Intrastromal corneal ring segments in keratoconus: success and failure on a 10 year experience
First Author: M.Leitão PORTUGAL
Co Author(s): C. Rodrigues M. Marques F. Alves S. Alves H. Nogueira
Keratoconus is traditionally described as a progressive ectatic disorder of the cornea that usually begins in adolescence and affects the Corrected Distance Visual Acuity (CDVA) from mildly to a severe manner. The implantation of ICRS is a therapeutic option when the CDVA is significantly impaired or when there is a poor tolerance to contact lenses/spectacles. The purpose of this study is to evaluate the results of the implantation of Instrastromal Corneal Ring Segments (ICRS), namely CDVA, topographic changes, as well as complications.
This is a retrospective study involving 54 patients, a total of 70 eyes, diagnosed with stable keratoconus that underwent implantation of ICRS at our institution in the last 10 years and followed for 12-24 months.
Inclusion criteria included patients with a pre-op determination of stable keratoconus - changes in mean keratometry (mean K) less than 1D on the year prior to the implantation of ICRS. Exclusion criteria included other significant ophthalmic or systemic condition, previous ophthalmic surgery. The surgical procedures were performed using mechanical corneal dissection and inserted Intacs ICRS, following the manufacturer’s normogram. In the pre-op and post-op consultations (12 months and/or 24 months after surgery) there was an evaluation of the CDVA, refractions, slit lamp, corneal topographic analysis (using Ziemer’s Galilei G2) and possible complications.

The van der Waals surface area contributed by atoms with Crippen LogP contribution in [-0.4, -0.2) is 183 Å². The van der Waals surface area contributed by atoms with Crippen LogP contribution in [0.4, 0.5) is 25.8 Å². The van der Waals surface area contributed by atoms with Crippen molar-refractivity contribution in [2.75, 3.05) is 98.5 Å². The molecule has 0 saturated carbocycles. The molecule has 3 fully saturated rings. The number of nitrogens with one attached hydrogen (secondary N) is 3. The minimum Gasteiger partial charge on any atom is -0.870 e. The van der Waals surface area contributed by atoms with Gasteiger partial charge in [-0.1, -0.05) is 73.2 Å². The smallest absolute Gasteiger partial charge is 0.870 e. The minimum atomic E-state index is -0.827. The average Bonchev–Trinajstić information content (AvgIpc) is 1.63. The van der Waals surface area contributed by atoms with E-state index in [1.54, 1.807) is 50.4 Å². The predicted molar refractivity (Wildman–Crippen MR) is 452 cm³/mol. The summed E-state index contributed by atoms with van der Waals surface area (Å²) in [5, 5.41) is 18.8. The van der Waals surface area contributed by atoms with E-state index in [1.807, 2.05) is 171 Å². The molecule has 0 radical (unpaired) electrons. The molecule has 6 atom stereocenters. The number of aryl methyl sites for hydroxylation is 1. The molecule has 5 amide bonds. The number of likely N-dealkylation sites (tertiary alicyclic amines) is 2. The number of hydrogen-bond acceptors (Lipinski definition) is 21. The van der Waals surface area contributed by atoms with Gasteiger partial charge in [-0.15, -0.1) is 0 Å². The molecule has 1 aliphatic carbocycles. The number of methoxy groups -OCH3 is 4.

In the pre-op evaluation, the mean CDVA was 0.49, with the second eye operated having a lower threshold for surgery (0.6). The mean K was 46.80, steep K 48.10, central corneal thickness (CCT) 488.5, thinnest corneal thickness (ThCT) 453.6, Inferior-Superior value (I-S) 10.22. In the two post-op evaluations at 6-12 months and 24 months, the mean values were, respectively, for CDVA 0.67 and 0.68, mean K 43.64 and 43.51, steep K 45.10 and 44.82, CCT 502.6 and 504.82, ThCT 447.74 and 459.52, and for I-S 8.82 and 8.54. In total there were three complications over the 2 year-period: two ICRS extrusions that required removal and one patient with recurrent keratitis.
According to our experience, the insertion of IRCS provides a valuable therapeutic option for patients with clinically significant keratoconus, as the CDVA and topographic measurements (above demonstrated) revealed significant improvement, providing great patient satisfaction and low rate of complications (0.056%) over this 2 year period.